Anyone can hold a meeting, BUT, forming and conducting a productive meeting, is a greater challenge.

Here are some 5 things you can do to run more effective meetings.

1. Plan in advance

Determine the purpose, objective and what format will best support that purpose. What information or other preparation will be needed to meet the objectives. It is important to determine the outcome or objective of the meeting and have a clear purpose.

What would be the most valuable thing we could accomplish with our time? What is the purpose of the meeting? How does this meeting contribute to the organisational goals and objectives?

2. Choose participants carefully

Select those who have a reason to participate. Those attending should have a knowledge or interest in the topic. They must be ready and able to make a valuable contribution. Meetings tend to be more productive when the number of participants is low. In large group meetings, there is less opportunity for individuals to participate and contribute.

Do you have to include everyone, especially those who do not want to positively contribute? Perhaps it could be best to gain their views outside of the meeting, and their permission to share?

3. Determine what roles will be needed

The most critical role is the facilitator, who is responsible to meet the meeting objective, keep it on track and ensure no one person dominates the meeting. Select a facilitator who will make sure the ground rules are followed. Other roles include notetaker, timekeeper, presenters. Everyone in attendance SHOULD have a valid role, or to be blunt - why are they there?

4. Develop meeting guidelines or rules

These can be created once and reused in subsequent meetings. It is helpful to list them on posters or flipcharts that can be referred back to again and again. Some examples are:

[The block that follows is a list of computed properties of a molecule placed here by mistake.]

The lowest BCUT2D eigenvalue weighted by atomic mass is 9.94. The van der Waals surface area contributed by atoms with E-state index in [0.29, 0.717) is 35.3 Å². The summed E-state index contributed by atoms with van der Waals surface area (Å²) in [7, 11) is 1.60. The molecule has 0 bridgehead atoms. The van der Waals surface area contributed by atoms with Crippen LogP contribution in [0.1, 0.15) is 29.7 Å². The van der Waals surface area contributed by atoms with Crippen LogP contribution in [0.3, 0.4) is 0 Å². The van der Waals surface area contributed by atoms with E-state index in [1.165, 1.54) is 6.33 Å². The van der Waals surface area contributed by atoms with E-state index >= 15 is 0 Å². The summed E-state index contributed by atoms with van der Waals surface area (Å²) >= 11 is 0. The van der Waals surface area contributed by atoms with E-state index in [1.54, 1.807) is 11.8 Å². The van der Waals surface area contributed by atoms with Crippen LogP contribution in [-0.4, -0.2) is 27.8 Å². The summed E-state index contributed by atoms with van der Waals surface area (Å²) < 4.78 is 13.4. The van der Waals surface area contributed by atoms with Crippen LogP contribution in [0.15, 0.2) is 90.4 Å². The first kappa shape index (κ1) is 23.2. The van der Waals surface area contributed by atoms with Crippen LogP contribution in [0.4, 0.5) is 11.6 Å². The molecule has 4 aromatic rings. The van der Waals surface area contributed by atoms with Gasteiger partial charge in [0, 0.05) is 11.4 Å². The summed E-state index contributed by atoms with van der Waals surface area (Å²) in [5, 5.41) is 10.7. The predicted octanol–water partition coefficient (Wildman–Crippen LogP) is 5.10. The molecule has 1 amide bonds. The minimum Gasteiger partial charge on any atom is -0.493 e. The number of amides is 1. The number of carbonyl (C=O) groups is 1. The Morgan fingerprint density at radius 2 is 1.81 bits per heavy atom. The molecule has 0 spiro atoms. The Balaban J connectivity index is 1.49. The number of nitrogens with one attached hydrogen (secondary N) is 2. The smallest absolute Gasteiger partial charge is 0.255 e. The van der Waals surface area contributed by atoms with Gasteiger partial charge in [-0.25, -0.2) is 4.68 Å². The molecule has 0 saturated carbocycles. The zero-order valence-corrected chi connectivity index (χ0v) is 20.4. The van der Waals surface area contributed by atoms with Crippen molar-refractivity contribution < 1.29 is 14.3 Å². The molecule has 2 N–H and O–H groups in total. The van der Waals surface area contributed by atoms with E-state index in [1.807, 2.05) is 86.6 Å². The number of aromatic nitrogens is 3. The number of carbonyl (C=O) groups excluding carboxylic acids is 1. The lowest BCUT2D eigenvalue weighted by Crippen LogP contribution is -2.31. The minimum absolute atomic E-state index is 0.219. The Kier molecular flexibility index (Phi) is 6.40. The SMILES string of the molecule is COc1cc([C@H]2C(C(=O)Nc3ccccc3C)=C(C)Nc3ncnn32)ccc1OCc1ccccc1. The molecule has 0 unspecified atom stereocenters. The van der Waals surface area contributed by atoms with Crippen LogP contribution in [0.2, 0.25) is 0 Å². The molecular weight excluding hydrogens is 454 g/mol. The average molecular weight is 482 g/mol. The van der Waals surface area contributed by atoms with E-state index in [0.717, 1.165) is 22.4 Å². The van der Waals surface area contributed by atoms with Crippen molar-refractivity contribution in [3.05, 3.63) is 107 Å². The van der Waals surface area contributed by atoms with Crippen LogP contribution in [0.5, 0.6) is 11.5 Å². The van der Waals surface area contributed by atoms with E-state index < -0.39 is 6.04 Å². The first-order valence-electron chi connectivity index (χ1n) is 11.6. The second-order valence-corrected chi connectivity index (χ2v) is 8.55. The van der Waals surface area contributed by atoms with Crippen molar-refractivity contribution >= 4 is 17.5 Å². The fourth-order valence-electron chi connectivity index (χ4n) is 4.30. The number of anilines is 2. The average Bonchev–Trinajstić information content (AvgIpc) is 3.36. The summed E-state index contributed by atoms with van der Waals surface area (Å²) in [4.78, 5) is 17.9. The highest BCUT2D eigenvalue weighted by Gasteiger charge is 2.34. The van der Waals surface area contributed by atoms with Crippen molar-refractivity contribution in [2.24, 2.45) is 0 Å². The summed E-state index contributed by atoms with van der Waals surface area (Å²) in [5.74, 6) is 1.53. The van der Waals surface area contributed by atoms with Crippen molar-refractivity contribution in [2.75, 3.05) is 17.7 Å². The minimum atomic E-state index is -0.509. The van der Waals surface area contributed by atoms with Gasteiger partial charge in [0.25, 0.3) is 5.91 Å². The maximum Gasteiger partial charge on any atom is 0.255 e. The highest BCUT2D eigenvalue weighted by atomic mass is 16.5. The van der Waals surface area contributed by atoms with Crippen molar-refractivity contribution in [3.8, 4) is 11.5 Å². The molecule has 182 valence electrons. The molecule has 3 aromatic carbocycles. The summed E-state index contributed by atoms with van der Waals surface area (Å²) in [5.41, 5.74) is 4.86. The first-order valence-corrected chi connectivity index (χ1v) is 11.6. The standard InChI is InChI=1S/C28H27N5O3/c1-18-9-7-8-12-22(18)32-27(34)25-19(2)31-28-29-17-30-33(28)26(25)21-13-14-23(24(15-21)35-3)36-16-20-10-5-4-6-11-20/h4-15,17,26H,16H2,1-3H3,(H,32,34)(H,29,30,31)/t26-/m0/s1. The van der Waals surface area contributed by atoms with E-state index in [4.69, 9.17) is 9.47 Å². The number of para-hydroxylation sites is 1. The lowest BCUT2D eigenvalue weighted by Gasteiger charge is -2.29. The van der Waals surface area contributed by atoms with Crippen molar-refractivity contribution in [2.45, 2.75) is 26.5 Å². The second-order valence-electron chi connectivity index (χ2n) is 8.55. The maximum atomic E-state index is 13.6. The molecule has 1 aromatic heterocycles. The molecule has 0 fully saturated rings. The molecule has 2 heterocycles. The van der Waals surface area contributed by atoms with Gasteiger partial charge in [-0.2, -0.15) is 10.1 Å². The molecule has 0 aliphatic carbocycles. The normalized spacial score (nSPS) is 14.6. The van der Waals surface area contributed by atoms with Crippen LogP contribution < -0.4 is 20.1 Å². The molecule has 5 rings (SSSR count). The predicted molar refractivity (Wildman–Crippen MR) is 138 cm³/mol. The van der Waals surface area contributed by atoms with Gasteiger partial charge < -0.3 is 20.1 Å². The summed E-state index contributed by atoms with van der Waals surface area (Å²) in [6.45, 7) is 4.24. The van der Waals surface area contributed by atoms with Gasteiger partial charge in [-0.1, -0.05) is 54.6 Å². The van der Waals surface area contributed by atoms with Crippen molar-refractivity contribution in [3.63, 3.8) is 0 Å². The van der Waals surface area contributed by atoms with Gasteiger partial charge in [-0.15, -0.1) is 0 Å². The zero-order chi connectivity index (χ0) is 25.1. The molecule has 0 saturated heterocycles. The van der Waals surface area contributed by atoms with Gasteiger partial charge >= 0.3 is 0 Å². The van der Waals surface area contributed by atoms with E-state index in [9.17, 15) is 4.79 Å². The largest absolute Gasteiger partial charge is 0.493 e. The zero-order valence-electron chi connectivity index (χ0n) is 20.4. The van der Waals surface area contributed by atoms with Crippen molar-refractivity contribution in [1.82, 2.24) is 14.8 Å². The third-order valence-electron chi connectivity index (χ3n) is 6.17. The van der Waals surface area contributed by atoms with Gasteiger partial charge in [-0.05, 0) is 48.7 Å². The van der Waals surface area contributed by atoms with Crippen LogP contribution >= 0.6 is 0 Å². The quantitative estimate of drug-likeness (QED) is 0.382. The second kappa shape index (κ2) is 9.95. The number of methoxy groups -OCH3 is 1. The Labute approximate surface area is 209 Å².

No criticism, No one will be interrupted while speaking. For our full list read our article How to establish meeting groundrules

5. Use Visuals

Most people can see what you are presenting better than they can hear it. Doing both will ensure your message gets across. Use flip charts and white boards to set the agenda, brainstorm, or present ideas. It can be easy to get stuck on issues that might be important, but not directly tied to the objective of the meeting. Using a flip chart, list the items as they come up. At the end of the meeting resolve what actions need to taken to deal with them.

If you can answer the questions below then you're more likely to have an effective meeting:

  • Does everyone have clarity on why the meeting is being held?
  • Can the people in attendance make decisions or get decisions made?
  • Is everyone clear on the active role they will play in the meeting?
  • Are attendees aware of your expectations and their responsibilities?
  • Is information being presented in an engaging way?

About the author

phil laviolettephil laviolette

Hi!, I'm Phil LaViolette, Founder and Owner of evalu8d. I created resourcily to share hints, tips and resources I've collected over 20 years of training and coaching, across lots of industries and at all levels. I hope that, even in a small way, you gain from the tools I share!